The range of different channels and methods that can take place these days are vast, so as well as being sure about the content that needs to be delivered, it pays to think about the method of delivery. Training can sometimes be offered in-house by a skilled staff member, or even yourself if you have a small operation, but it can also be delivered by an external supplier – often this route can be useful for a session that requires participants to think openly about their own roles, such as conflict resolution. Make sure enough time is allocated for the session to cover everything, or if there are several levels of expertise at play with your staff, perhaps split the training into a beginner, intermediate and advanced level. If you want to develop existing staff, coaching can be a great way of getting individuals upskilled. While for new employees, induction and job shadowing may be more effective. Courses can be available via distance or e-learning online, or can be delivered at workshops. Whichever channel you decide suits, make sure all employees can access it. This can be a particularly important consideration if you have people working from home, part-time or any disabled employees.

Work With The Supplier

If you have chosen to go with an external supplier, selecting the right one is half the battle. Find a good provider and it can be the start of a productive long-term partnership, so take the time to select the right one. Trade associations and professional bodies are a great place to start if you’re seeking skills that are specific to the industry you operate in. They will understand what current training needs are prevalent in your sector and what skills are going to be needed in the future. They may have approved training suppliers on record, which will save you a search. Or some may even offer their own training courses. This can be especially important if the training is part of a programme of CPD (continued professional development) that your employees will need to retain accreditation. Make sure when you speak to providers that they understand your own objectives and the demands of your sector. Do they have testimonials from satisfied clients who would recommend them? What feedback do they gather to ensure their training is being received in the right way? And what outcomes do they expect to achieve for your investment? What will happen if these targets aren’t met?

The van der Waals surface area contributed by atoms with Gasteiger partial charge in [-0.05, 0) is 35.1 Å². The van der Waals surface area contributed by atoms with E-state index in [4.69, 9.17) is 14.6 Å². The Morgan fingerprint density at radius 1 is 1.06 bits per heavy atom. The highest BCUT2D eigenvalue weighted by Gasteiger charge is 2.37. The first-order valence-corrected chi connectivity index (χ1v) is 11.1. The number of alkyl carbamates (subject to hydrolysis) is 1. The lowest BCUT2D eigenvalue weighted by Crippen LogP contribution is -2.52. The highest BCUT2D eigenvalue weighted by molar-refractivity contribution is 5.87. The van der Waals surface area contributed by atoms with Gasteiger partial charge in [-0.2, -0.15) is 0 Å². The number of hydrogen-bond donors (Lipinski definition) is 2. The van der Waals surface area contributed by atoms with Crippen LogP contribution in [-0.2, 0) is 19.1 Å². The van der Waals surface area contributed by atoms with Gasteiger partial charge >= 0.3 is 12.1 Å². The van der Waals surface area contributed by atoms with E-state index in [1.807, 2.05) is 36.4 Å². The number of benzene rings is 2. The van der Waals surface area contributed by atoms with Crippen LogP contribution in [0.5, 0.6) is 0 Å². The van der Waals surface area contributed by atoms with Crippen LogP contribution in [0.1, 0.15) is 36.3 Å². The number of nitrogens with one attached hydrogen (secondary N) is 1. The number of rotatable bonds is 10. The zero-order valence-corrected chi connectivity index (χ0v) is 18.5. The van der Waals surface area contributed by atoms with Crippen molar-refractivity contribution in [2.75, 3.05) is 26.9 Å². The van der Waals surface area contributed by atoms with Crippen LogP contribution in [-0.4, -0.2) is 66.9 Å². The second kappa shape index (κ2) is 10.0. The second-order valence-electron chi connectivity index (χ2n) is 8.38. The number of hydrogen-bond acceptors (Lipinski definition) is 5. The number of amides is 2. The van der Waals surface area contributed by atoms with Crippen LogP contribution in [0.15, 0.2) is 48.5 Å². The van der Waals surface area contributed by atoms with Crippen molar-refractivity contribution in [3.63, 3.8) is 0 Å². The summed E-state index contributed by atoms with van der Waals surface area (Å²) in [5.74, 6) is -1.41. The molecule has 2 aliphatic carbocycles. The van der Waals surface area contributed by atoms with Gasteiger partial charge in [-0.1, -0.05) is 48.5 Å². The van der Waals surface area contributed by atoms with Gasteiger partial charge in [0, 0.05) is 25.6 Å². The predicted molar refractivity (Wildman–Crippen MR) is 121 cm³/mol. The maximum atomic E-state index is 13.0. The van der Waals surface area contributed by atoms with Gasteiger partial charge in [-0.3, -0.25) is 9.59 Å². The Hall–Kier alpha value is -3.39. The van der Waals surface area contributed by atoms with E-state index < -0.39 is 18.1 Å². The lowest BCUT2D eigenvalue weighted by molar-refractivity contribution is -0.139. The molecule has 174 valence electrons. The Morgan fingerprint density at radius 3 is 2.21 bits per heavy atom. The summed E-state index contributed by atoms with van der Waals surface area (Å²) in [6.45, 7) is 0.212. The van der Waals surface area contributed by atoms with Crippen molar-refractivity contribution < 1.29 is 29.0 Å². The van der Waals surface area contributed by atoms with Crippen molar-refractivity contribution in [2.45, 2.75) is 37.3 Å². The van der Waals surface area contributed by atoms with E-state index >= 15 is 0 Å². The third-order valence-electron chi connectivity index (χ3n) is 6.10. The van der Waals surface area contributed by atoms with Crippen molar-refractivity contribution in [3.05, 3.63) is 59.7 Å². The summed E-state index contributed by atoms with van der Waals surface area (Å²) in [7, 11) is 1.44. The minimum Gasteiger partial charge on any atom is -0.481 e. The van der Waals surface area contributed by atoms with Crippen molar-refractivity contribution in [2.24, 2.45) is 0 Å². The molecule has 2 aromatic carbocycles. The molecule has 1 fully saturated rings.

Closing The Feedback Loop

After the training has taken place, you will need to evaluate the goals that you put in place before the course and ensure that you can see the positive impact on the business. There are lots of ways to measure success with training, and combining a few usually gives the best overview. Firstly, look at the quantitate results – these are the tangible metrics within your business that show success. It could be sales, output, staff turnover, or productivity – linked to what training took place. But it’s also important to evaluate success qualitatively – using better teamwork, fewer complaints or more innovative processes as your yardsticks. Ask your employees if what they received was relevant to their roles and level of expertise, what will change as a result of what they’ve learned and what they thought of the method of delivery – this can be anonymised for greater clarity. This process should be completed soon after the training to ensure accurate recall.

With a little careful thought beforehand, training can be the best thing your business will ever do. Get it right, and you could be ahead of the competition in no time.